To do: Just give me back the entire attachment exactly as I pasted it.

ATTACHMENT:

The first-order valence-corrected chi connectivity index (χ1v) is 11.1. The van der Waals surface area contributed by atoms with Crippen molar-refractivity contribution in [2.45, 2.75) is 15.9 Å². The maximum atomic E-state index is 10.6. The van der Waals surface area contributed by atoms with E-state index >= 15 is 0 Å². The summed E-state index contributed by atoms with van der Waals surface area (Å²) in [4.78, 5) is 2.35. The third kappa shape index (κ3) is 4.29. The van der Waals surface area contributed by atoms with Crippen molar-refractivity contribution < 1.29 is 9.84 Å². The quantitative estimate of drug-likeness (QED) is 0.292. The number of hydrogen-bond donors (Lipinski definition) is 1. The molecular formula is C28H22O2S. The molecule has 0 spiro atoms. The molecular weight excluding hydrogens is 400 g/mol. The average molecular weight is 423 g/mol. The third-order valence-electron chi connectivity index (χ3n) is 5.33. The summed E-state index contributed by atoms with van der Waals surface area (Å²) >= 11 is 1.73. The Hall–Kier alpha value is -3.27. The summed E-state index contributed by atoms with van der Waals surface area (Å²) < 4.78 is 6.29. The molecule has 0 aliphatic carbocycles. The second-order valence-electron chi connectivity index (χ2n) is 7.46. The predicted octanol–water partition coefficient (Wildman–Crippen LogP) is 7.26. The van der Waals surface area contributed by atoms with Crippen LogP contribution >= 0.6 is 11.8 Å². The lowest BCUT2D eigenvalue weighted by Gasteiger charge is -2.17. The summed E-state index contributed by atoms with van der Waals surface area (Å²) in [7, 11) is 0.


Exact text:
The first-order valence-corrected chi connectivity index (χ1v) is 11.1. The van der Waals surface area contributed by atoms with Crippen molar-refractivity contribution in [2.45, 2.75) is 15.9 Å². The maximum atomic E-state index is 10.6. The van der Waals surface area contributed by atoms with E-state index >= 15 is 0 Å². The summed E-state index contributed by atoms with van der Waals surface area (Å²) in [4.78, 5) is 2.35. The third kappa shape index (κ3) is 4.29. The van der Waals surface area contributed by atoms with Crippen molar-refractivity contribution < 1.29 is 9.84 Å². The quantitative estimate of drug-likeness (QED) is 0.292. The number of hydrogen-bond donors (Lipinski definition) is 1. The molecular formula is C28H22O2S. The molecule has 0 spiro atoms. The molecular weight excluding hydrogens is 400 g/mol. The average molecular weight is 423 g/mol. The third-order valence-electron chi connectivity index (χ3n) is 5.33. The summed E-state index contributed by atoms with van der Waals surface area (Å²) >= 11 is 1.73. The Hall–Kier alpha value is -3.27. The summed E-state index contributed by atoms with van der Waals surface area (Å²) < 4.78 is 6.29. The molecule has 0 aliphatic carbocycles. The second-order valence-electron chi connectivity index (χ2n) is 7.46. The predicted octanol–water partition coefficient (Wildman–Crippen LogP) is 7.26. The van der Waals surface area contributed by atoms with Crippen LogP contribution >= 0.6 is 11.8 Å². The lowest BCUT2D eigenvalue weighted by Gasteiger charge is -2.17. The summed E-state index contributed by atoms with van der Waals surface area (Å²) in [7, 11) is 0.